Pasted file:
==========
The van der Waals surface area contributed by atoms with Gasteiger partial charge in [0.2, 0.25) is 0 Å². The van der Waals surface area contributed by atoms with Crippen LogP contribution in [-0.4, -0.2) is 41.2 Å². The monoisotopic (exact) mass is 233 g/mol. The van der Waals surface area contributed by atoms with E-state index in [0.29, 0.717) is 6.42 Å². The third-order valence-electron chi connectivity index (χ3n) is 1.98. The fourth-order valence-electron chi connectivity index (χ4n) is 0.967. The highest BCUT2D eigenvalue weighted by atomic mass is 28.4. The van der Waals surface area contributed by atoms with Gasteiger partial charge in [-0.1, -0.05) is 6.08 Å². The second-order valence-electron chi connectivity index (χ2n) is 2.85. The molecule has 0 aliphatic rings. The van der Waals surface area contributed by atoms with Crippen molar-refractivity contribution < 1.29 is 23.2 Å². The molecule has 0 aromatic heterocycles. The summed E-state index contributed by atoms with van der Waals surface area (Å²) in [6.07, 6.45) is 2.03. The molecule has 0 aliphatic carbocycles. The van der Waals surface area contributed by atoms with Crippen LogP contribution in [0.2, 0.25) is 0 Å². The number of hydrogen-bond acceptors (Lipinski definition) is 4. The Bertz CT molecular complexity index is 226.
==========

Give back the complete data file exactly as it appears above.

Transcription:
The van der Waals surface area contributed by atoms with Gasteiger partial charge in [0.2, 0.25) is 0 Å². The van der Waals surface area contributed by atoms with Crippen LogP contribution in [-0.4, -0.2) is 41.2 Å². The monoisotopic (exact) mass is 233 g/mol. The van der Waals surface area contributed by atoms with E-state index in [0.29, 0.717) is 6.42 Å². The third-order valence-electron chi connectivity index (χ3n) is 1.98. The fourth-order valence-electron chi connectivity index (χ4n) is 0.967. The highest BCUT2D eigenvalue weighted by atomic mass is 28.4. The van der Waals surface area contributed by atoms with Gasteiger partial charge in [-0.1, -0.05) is 6.08 Å². The second-order valence-electron chi connectivity index (χ2n) is 2.85. The molecule has 0 aliphatic rings. The van der Waals surface area contributed by atoms with Crippen molar-refractivity contribution < 1.29 is 23.2 Å². The molecule has 0 aromatic heterocycles. The summed E-state index contributed by atoms with van der Waals surface area (Å²) in [6.07, 6.45) is 2.03. The molecule has 0 aliphatic carbocycles. The van der Waals surface area contributed by atoms with Crippen LogP contribution in [0.2, 0.25) is 0 Å². The number of hydrogen-bond acceptors (Lipinski definition) is 4. The Bertz CT molecular complexity index is 226.